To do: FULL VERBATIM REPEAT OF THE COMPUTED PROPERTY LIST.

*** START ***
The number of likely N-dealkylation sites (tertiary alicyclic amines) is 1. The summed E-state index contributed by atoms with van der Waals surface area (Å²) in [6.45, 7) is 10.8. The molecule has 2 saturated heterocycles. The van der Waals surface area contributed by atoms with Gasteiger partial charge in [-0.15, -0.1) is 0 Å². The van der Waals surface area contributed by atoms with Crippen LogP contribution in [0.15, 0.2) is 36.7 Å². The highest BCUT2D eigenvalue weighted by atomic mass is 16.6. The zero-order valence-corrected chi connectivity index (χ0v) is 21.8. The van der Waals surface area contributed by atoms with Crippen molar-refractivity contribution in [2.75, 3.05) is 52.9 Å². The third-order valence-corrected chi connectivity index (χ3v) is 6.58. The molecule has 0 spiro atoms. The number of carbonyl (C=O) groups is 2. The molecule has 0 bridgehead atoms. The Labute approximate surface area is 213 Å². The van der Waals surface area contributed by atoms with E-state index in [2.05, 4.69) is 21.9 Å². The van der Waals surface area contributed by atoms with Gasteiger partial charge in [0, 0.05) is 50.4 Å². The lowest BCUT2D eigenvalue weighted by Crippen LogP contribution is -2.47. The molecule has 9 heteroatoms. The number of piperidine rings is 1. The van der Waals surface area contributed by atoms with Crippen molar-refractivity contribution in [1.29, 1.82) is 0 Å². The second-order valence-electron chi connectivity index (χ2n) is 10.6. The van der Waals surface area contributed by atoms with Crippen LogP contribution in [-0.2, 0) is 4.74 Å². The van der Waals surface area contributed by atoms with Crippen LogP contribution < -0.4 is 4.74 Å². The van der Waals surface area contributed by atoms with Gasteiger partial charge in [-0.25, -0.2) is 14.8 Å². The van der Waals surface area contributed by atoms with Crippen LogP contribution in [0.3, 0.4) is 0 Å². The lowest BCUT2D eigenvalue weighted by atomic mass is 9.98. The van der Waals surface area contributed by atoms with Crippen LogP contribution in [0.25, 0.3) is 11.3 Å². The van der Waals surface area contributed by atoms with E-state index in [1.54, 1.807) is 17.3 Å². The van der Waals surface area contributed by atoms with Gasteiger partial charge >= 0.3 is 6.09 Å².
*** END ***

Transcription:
The number of likely N-dealkylation sites (tertiary alicyclic amines) is 1. The summed E-state index contributed by atoms with van der Waals surface area (Å²) in [6.45, 7) is 10.8. The molecule has 2 saturated heterocycles. The van der Waals surface area contributed by atoms with Gasteiger partial charge in [-0.15, -0.1) is 0 Å². The van der Waals surface area contributed by atoms with Crippen LogP contribution in [0.15, 0.2) is 36.7 Å². The highest BCUT2D eigenvalue weighted by atomic mass is 16.6. The zero-order valence-corrected chi connectivity index (χ0v) is 21.8. The van der Waals surface area contributed by atoms with Crippen molar-refractivity contribution in [2.75, 3.05) is 52.9 Å². The third-order valence-corrected chi connectivity index (χ3v) is 6.58. The molecule has 0 spiro atoms. The number of carbonyl (C=O) groups is 2. The molecule has 0 bridgehead atoms. The Labute approximate surface area is 213 Å². The van der Waals surface area contributed by atoms with E-state index in [2.05, 4.69) is 21.9 Å². The van der Waals surface area contributed by atoms with Gasteiger partial charge in [0, 0.05) is 50.4 Å². The lowest BCUT2D eigenvalue weighted by Crippen LogP contribution is -2.47. The molecule has 9 heteroatoms. The number of piperidine rings is 1. The van der Waals surface area contributed by atoms with Crippen molar-refractivity contribution in [1.29, 1.82) is 0 Å². The second-order valence-electron chi connectivity index (χ2n) is 10.6. The van der Waals surface area contributed by atoms with Crippen LogP contribution in [-0.2, 0) is 4.74 Å². The van der Waals surface area contributed by atoms with Crippen LogP contribution < -0.4 is 4.74 Å². The van der Waals surface area contributed by atoms with Gasteiger partial charge in [-0.25, -0.2) is 14.8 Å². The van der Waals surface area contributed by atoms with Crippen LogP contribution in [0.3, 0.4) is 0 Å². The lowest BCUT2D eigenvalue weighted by atomic mass is 9.98. The van der Waals surface area contributed by atoms with Crippen LogP contribution in [0.25, 0.3) is 11.3 Å². The van der Waals surface area contributed by atoms with E-state index in [1.54, 1.807) is 17.3 Å². The van der Waals surface area contributed by atoms with Gasteiger partial charge >= 0.3 is 6.09 Å².